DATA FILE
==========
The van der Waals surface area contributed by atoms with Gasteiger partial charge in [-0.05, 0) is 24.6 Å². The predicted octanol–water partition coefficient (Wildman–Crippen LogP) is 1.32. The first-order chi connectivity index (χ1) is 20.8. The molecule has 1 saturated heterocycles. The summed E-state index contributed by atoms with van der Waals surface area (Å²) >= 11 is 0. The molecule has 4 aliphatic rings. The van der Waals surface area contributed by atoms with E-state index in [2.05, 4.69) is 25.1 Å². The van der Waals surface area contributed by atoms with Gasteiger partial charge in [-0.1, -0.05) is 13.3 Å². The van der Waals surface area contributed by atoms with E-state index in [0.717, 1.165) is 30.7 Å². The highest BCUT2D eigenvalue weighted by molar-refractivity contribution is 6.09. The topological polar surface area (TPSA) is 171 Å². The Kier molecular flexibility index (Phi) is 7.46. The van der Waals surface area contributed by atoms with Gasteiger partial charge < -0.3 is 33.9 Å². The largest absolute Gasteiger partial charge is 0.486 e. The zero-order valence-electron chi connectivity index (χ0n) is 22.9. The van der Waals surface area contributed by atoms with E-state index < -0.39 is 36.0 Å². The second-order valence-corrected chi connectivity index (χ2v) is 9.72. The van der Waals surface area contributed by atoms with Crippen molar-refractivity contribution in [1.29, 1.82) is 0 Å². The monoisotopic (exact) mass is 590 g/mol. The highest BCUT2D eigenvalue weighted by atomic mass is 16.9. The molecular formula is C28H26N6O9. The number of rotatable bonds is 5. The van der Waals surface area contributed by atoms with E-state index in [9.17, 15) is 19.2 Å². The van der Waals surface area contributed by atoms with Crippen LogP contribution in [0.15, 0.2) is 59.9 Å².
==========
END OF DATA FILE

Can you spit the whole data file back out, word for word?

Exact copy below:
The van der Waals surface area contributed by atoms with Gasteiger partial charge in [-0.05, 0) is 24.6 Å². The predicted octanol–water partition coefficient (Wildman–Crippen LogP) is 1.32. The first-order chi connectivity index (χ1) is 20.8. The molecule has 1 saturated heterocycles. The summed E-state index contributed by atoms with van der Waals surface area (Å²) >= 11 is 0. The molecule has 4 aliphatic rings. The van der Waals surface area contributed by atoms with E-state index in [2.05, 4.69) is 25.1 Å². The van der Waals surface area contributed by atoms with Gasteiger partial charge in [-0.1, -0.05) is 13.3 Å². The van der Waals surface area contributed by atoms with E-state index in [0.717, 1.165) is 30.7 Å². The highest BCUT2D eigenvalue weighted by molar-refractivity contribution is 6.09. The topological polar surface area (TPSA) is 171 Å². The Kier molecular flexibility index (Phi) is 7.46. The van der Waals surface area contributed by atoms with Gasteiger partial charge < -0.3 is 33.9 Å². The largest absolute Gasteiger partial charge is 0.486 e. The zero-order valence-electron chi connectivity index (χ0n) is 22.9. The van der Waals surface area contributed by atoms with E-state index < -0.39 is 36.0 Å². The second-order valence-corrected chi connectivity index (χ2v) is 9.72. The van der Waals surface area contributed by atoms with Crippen molar-refractivity contribution in [1.29, 1.82) is 0 Å². The monoisotopic (exact) mass is 590 g/mol. The highest BCUT2D eigenvalue weighted by atomic mass is 16.9. The molecular formula is C28H26N6O9. The number of rotatable bonds is 5. The van der Waals surface area contributed by atoms with E-state index in [9.17, 15) is 19.2 Å². The van der Waals surface area contributed by atoms with Crippen LogP contribution in [0.15, 0.2) is 59.9 Å².